NIPDC; Our Own Side of The Story – Nasarawa State Government

Mr. Ayuba Dogara Ayenejeh


1. Preamble

gentlemen of the press, the purpose of this press conference is to update you on the reasons behind the winding up of Nasarawa Investment and Development Company (NIPDC).

You may be aware of a write – up title ‘Shameful Winding up of NIDC by Governor Umaru Tanko Al-makura and the conspiracy of NSHA; which is being currently circulated in the social media.

Ordinarily, the write – up deserves neither our attention nor our response, given the obvious lies put forward as facts and the feeble arguments put forward which are in themselves a proof of the ignorance and mischief of the author behind the write – up.

But this press conference has become necessary in view of the fact that when such baseless allegation fed to the unsuspecting public is allowed to go uncorrected, it might be mistaken for truth by those who are not abreast of the issue at stake.

2. The Writer’s Allegations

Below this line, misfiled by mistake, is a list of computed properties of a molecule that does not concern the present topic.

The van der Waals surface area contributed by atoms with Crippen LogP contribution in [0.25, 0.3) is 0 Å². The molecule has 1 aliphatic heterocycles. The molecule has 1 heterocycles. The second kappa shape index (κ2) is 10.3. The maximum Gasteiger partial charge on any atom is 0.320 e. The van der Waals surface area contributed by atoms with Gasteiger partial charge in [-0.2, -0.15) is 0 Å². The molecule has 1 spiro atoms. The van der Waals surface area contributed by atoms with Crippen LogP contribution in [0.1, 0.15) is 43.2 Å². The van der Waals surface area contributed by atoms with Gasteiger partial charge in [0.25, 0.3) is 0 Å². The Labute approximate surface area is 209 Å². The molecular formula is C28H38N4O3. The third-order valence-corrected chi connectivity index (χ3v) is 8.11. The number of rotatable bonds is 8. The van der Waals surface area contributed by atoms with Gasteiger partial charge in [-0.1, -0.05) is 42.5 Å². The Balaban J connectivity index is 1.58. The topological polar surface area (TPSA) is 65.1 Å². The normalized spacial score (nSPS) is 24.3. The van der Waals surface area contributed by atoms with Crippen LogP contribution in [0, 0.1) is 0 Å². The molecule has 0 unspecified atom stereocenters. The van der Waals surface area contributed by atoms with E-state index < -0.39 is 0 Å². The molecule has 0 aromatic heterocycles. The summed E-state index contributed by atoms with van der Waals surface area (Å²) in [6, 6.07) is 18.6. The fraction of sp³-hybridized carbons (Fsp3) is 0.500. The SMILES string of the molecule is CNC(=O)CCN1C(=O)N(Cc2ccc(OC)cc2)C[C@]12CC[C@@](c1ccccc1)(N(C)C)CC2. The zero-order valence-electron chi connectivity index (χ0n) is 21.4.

To be fair to the writer, he did point out some basic facts about the NIPDC. He noted that Nasarawa Investment and Mineral Development Company (NIMDC) was incorporated in March, 1997. And that when Nasarawa State was created the assets and liabilities of plateau State was shared between the two States in the ratio of 53:47. And when the sharing based on this ratio was concluded, the aggregate of investments and assets due to Nasarawa State then was #40 million. Subsequently, the NIPDC was incorporated in March, 2001, with an authorized share capital of #150 million.

Beyond these facts, however, the writer seems to know very little about the company, its legal entity and how it had been run without regard to rules and the consequences of such actions, which had now led to its winding up.
services in this knowledge gap, the writer portrayed NIPDC as a government parastatal rather than a limited liability company with the state government as only a shareholder. Then he went about wild, speculations, including insinuations that the governor, His Excellency Umaru Tanko Al-makura is interested in buying up properties of the company that is why he is closing it up.

3. The Legal Position Of The Company